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December 9, 2023

The Hollywood Vampires Was a Celebrity Drinking Club Formed by Alice Cooper in 1973

During the eventful year of 1973, events were converging in Los Angeles. The result of this would be the formation of an iconic “drinking club” forever known as The Hollywood Vampires. This group of musicians created the club for the singular purpose of spending time with each other and consuming copious amounts of alcohol in the process. However, as will soon be told, the real reason the Vampires were created, was to play softball.

The Hollywood Vampires charter members were musicians, Alice Cooper and Micky Dolenz. They were soon joined by John Lennon and singer-songwriter Harry Nilsson. Nilsson and Lennon at this point were close friends and about to start raising hell in Los Angeles during Lennon’s legendary “Lost Weekend,” which began in the summer of 1973 and lasted thru early 1975. It marked the separation between Lennon and Yoko Ono.

The convergence of Lennon, Nilsson, Cooper, and Dolenz in 1973 would result in many drunken nights. It was also the genesis for films, multiple albums, and songs. Most importantly, John Lennon’s underappreciated 1974 album Walls and Bridges emerged from this haze. What did it take to join the club, besides a death wish and an inexhaustible bar tab? Here’s Alice to explain it all

“The original Hollywood Vampires was a drinking club, a last-man-standing kinda thing. You’d go over to the Rainbow Bar & Grill in Hollywood every night and there would be myself, Mickey Dolenz from The Monkees, [Elton John co-writer] Bernie Taupin, Keith Moon and Harry Nilsson. If John Lennon was in town, he’d always be hanging out with Harry, so he’d come by too. Everything became an argument: if John said white, Harry would say black; if John said Republican, Harry would say Democrat. I was the guy in the middle, trying to referee these ridiculous arguments they would have. People started calling us the Hollywood Vampires because we’d never see daylight. We figured instead of drinking the blood of the vein, we were drinking the blood of the vine.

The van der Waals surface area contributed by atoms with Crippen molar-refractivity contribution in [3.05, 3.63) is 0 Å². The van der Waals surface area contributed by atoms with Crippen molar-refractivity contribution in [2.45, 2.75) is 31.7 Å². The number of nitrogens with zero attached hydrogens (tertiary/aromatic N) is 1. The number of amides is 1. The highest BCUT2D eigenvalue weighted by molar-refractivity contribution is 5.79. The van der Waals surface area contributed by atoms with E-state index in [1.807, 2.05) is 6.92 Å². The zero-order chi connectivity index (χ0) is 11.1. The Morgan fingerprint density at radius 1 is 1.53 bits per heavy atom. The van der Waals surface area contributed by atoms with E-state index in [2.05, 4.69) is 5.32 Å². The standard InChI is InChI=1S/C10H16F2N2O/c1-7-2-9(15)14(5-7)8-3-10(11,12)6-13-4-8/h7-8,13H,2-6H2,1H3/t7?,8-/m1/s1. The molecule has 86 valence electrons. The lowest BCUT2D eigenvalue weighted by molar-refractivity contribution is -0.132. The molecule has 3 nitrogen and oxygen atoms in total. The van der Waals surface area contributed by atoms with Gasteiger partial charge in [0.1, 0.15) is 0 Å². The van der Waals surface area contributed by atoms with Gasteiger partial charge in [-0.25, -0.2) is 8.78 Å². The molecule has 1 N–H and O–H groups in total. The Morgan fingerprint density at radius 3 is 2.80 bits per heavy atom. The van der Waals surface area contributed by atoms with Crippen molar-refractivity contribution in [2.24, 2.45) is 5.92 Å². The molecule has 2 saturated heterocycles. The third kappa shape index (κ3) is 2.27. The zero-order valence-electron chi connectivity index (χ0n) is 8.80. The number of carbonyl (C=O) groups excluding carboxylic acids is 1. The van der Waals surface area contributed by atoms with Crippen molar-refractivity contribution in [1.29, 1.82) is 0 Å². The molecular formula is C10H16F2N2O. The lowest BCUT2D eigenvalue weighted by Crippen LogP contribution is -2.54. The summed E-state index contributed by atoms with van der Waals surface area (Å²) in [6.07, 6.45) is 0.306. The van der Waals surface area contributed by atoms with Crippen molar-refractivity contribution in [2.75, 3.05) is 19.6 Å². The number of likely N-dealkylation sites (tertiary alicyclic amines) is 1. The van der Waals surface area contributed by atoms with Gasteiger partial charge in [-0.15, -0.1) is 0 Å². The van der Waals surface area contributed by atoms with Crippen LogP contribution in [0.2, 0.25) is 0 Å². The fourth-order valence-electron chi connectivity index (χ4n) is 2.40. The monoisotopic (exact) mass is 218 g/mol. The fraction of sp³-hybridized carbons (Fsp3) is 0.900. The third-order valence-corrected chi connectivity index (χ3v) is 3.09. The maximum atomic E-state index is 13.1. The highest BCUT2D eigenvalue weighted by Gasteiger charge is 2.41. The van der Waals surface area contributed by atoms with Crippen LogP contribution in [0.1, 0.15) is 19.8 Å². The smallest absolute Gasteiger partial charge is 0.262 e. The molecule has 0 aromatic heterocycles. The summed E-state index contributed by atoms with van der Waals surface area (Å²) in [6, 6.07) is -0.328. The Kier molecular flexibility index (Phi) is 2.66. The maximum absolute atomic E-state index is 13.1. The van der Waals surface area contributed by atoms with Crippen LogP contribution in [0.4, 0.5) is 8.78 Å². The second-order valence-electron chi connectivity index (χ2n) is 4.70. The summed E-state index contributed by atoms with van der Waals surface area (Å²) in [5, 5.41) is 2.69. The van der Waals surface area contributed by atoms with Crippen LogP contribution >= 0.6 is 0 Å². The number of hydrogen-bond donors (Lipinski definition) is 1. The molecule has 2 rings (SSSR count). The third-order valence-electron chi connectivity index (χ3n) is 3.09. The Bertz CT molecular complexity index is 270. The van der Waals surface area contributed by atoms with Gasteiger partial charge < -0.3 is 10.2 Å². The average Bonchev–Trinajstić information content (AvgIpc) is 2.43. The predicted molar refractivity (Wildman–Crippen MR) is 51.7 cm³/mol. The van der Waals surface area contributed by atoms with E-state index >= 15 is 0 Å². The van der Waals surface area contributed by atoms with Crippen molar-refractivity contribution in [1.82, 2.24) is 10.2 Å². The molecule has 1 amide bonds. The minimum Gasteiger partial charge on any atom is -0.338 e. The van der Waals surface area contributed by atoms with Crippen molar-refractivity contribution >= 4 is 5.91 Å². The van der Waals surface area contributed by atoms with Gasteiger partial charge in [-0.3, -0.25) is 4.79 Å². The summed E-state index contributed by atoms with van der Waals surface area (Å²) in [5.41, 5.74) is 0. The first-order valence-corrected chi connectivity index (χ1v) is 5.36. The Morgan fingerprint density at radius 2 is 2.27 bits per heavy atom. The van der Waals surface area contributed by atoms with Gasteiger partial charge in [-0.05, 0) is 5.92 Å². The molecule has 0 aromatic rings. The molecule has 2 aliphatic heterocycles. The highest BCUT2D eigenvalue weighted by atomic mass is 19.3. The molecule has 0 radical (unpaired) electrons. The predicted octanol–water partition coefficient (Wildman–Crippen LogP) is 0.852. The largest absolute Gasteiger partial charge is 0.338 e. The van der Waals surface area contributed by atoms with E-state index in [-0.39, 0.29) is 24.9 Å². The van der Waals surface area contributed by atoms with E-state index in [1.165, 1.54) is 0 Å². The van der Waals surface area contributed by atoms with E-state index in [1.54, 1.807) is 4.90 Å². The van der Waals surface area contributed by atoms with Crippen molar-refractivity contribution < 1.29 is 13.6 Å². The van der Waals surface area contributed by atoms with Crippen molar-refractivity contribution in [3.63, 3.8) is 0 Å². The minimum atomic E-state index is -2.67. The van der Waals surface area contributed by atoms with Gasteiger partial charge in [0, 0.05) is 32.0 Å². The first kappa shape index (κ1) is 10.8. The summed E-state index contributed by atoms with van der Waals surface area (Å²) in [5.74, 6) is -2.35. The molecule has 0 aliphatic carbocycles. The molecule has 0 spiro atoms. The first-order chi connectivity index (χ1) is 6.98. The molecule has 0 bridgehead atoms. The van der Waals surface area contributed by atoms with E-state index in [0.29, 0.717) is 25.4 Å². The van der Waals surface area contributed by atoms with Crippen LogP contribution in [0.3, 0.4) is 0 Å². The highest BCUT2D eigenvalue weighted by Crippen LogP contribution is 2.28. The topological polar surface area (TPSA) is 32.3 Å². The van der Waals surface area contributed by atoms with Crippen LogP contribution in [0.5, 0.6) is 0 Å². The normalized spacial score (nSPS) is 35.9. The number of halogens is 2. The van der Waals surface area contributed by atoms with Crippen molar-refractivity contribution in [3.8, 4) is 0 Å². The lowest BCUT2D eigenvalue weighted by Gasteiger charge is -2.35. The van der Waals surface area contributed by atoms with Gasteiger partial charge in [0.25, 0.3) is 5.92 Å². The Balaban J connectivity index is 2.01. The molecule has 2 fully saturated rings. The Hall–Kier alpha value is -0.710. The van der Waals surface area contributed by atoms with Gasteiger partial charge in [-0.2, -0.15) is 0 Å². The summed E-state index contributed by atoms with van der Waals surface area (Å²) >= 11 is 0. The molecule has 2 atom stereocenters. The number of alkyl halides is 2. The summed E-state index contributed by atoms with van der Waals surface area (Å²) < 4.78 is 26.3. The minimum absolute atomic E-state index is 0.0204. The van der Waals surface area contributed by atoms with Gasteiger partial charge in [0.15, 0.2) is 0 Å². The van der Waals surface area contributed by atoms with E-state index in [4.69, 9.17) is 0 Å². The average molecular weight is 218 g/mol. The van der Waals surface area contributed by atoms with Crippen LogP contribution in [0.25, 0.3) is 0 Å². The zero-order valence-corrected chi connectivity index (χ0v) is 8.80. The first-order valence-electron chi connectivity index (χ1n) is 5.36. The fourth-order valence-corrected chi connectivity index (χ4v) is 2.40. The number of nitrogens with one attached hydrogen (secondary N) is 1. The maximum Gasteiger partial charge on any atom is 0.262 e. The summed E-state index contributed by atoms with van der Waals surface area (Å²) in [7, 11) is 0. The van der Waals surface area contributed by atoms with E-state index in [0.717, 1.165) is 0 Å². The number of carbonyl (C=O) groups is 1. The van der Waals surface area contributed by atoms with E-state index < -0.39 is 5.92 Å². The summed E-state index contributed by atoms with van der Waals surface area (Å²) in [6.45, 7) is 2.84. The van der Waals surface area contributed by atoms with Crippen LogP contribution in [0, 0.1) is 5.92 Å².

“People might have started off in other places and then showed up later, but the Rainbow was the place where everybody would end up, so eventually they just gave us a room to ourselves because people were hassling us at the bar. All the guys who came in who were in bands got taken up to the loft, and they called that the ‘lair of the Hollywood Vampires’. If you go to the Rainbow now, the plaque is still there. As far as new members went, we knew who the big drinkers were, especially Keith Moon. We’d go there every night and get a headstart, because we wanted to see what Keith was going to turn up wearing. He would go to the costume shops around town and literally arrive dressed as the Queen of England. Then, maybe two nights later, he’d come in as Hitler, or wearing a French maid’s outfit. We’d all sit around and laugh at him, but then you think, ‘Well, this guy’s the best drummer in the world. He’s allowed to do that…’”